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Useful tools to help you improve the health of your landscape

Into the Nest

If you find yourself captivated by birds in your landscape, you are not alone. According to the latest research report from the USDA Forest Service, almost 68 million Americans participate in bird watching and photographing.   Even with a great pair of binoculars or an expensive camera with a huge telephoto lens, it can be hard to get a close look at these intriguing and diverse creatures.

Put your feet up and pull out your reading glasses, because a new book, Into The Nest: Intimate Views of the Courting, Parenting and Family Lives of Familiar Birds, gives you a close-up look at over 30 common species of birds.  Written and photographed by bird experts, Laura Erickson and Marie Reid, Into the Nest, is another terrific book published by Storey Publishing.

Among their many credits, Erickson is the author of seven books on birds and Reid was the photo/illustrations editor at the Cornell Lab of Ornithology.  Their incredible close-up photography and fascinating descriptions, offer an intimate look at the lives of birds we commonly see but know little about. After reading this book, you will feel like an expert.

Writing about Northern Mockingbirds, the authors note that an unattached male will often sing all night long especially during a full moon — haven’t we all been kept awake by one of these amorous birds? If his marathon singing is successful, the single male will attract a solo female and he will give chase. Should the female respond, the new couple will “tour” his territory, checking out potential nest sites and berry-producing shrubs and trees.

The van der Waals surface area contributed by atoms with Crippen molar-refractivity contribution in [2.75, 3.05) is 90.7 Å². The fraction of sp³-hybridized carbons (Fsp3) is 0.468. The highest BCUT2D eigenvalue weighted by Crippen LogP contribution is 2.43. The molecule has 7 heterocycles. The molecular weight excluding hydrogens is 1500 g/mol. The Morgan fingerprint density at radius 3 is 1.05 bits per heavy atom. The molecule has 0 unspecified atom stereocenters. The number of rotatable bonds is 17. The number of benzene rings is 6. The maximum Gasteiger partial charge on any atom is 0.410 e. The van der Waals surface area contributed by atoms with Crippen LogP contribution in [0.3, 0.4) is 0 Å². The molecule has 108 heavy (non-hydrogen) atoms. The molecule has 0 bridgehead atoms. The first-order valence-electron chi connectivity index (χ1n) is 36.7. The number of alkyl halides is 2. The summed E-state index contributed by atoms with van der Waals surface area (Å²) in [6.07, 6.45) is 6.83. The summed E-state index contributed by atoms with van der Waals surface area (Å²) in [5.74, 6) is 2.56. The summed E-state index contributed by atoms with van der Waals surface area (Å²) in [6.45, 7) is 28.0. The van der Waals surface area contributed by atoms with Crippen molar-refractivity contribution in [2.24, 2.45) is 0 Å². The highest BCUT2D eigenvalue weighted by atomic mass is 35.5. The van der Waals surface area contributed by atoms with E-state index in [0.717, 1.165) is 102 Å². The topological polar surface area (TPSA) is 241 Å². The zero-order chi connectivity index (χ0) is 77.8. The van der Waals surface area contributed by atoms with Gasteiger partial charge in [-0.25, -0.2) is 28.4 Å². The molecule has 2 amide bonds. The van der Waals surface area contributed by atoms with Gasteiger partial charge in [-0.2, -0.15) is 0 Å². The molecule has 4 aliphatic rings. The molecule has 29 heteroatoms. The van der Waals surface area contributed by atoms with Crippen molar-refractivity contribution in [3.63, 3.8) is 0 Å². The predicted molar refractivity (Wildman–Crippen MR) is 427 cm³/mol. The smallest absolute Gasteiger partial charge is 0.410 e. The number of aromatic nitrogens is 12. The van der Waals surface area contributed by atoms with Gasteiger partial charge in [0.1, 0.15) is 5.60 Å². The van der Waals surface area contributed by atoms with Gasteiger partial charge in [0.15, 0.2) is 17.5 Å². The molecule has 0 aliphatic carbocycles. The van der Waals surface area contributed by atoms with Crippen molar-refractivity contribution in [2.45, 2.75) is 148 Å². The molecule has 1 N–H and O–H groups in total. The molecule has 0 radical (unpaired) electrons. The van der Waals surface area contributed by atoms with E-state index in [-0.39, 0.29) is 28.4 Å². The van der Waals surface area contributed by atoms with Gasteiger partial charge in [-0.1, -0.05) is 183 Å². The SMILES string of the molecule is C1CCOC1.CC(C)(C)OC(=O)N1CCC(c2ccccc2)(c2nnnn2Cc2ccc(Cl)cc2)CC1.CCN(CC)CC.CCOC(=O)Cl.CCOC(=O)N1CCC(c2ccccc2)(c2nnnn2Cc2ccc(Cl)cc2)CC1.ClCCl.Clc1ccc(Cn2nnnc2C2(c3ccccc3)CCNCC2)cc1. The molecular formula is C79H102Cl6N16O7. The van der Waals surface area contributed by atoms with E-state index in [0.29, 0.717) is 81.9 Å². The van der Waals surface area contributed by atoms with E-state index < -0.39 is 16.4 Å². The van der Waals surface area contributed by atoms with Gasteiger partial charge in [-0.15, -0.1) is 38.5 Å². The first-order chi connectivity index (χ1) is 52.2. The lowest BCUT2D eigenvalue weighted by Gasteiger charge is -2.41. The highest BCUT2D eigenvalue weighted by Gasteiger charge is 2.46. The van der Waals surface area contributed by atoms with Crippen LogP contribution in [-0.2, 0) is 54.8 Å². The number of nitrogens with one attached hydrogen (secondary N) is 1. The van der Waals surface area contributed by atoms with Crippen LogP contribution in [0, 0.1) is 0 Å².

The writers detail the nesting and parenting stages that follow, with accompanying super close-up photos of newly hatched birds and young fledglings. One shot captures an adult Mockingbird feeding a katydid to its nestlings, whose eyes are still closed, but whose hungry mouths are fully functioning. You get the impression that the authors must have scaled many a tree to get these incredible shots.

Describing one of my favorite birds, the Cedar Waxwing, the authors comment on their incredibly social nature. These birds actually pass food to one another in a display of good manners and extraordinary generosity. While this behavior often occurs between pairs, the Waxwings may pass a berry back and forth between three or four birds, before one finally swallows the tasty morsel. Apparently this act may soften the fruit for easier digestion, especially in winter, while reinforcing the social bonds between birds.

Into the Nest offers an intimate view of the “secret” lives of birds.  After reading the book, no doubt you will be spending more time outdoors appreciating these feathered beauties.

From Kim Eierman at EcoBeneficial!